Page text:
Antibody to aquaporin 4 in the diagnosis of neuromyelitis optica

Friedemann Paul, Sven Jarius, Orhan Aktas, Martin Bluthner, Oliver Bauer, Heribert Appelhans, Diego Franciotta, Roberto Bergamaschi, Edward Littleton, Jacqueline Palace, Hans Peter Seelig, Reinhard Hohlfeld, Angela Vincent, Frauke Zipp

Research output: Contribution to journalArticlepeer-review

Abstract

Background: Neuromyelitis optica (NMO) is a demyelinating disease of the central nervous system (CNS) of putative autoimmune aetiology. Early discrimination between multiple sclerosis (MS) and NMO is important, as optimum treatment for both diseases may differ considerably. Recently, using indirect immunofluorescence analysis, a new serum autoantibody (NMO-IgG) has been detected in NMO patients. The binding sites of this autoantibody were reported to colocalize with aquaporin 4 (AQP4) water channels. Thus we hypothesized that AQP4 antibodies in fact characterize NMO patients. Methods and Findings: Based on these observations we cloned human water channel AQP4, expressed the protein in a eukaryotic transcription/translation system, and employed the recombinant AQP4 to establish a new radioimmunoprecipitation assay (RIPA). Indeed, application of this RIPA showed that antibodies against AQP4 exist in the majority of patients with NMO (n = 37; 21 positive) as well as in patients with isolated longitudinally extensive transverse myelitis (n = 6; six positive), corresponding to a sensitivity of 62.8% and a specificity of 98.3%. By contrast, AQP4 antibodies were virtually absent in 291 other participants, which included patients with MS (n = 144; four positive), patients with other inflammatory and noninflammatory neurological diseases (n = 73; one positive), patients with systemic autoimmune diseases (n = 45; 0 positive), and healthy participants (n = 29; 0 positive). Conclusions: In the largest series reported so far to our knowledge, we quantified AQP4 antibodies in patients with NMO versus various other diseases, and showed that the aquaporin 4 water channel is a target antigen in a majority of patients with NMO. The newly developed assay represents a highly specific, observer-independent, and easily reproducible detection method facilitating clinically relevant discrimination between NMO, MS, and other inflammatory diseases.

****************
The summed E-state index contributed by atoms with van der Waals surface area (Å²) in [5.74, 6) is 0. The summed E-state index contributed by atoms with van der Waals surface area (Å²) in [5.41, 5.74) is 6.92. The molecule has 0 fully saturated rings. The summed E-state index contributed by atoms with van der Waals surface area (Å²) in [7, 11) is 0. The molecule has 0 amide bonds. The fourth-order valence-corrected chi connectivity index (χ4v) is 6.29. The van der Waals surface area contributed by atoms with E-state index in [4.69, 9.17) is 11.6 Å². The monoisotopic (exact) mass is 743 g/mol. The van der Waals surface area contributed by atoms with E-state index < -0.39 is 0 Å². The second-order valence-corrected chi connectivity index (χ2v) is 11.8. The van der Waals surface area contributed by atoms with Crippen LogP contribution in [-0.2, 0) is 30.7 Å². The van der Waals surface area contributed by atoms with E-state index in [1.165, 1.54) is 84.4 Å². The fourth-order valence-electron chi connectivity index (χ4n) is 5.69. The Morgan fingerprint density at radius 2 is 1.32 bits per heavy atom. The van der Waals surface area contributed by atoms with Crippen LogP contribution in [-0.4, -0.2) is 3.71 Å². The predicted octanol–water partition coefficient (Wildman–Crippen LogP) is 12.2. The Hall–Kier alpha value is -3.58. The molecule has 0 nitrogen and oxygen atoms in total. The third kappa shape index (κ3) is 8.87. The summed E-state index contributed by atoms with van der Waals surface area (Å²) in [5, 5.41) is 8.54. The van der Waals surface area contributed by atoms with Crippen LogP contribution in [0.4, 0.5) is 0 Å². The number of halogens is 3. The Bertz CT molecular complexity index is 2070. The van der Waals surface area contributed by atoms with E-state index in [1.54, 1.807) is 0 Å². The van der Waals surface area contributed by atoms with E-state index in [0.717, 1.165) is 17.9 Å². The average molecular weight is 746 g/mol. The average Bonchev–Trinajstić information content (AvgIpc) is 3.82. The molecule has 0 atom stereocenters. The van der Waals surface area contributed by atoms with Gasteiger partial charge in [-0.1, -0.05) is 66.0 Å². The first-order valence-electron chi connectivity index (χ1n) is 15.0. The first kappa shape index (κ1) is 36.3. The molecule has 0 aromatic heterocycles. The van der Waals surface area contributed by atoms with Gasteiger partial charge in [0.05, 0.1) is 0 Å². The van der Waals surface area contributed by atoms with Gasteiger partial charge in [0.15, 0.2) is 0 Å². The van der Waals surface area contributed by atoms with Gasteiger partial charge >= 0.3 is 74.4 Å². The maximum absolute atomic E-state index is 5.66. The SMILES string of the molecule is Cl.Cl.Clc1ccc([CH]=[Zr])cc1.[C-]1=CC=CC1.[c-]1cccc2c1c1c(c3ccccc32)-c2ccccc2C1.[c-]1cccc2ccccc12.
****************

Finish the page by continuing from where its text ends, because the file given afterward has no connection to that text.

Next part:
Original languageEnglish
Pages (from-to)669-674
Number of pages6
JournalPLoS Medicine
Volume4
Issue number4
DOIs
Publication statusPublished - Apr 2007

ASJC Scopus subject areas

  • Medicine(all)

Fingerprint Dive into the research topics of 'Antibody to aquaporin 4 in the diagnosis of neuromyelitis optica'. Together they form a unique fingerprint.

Cite this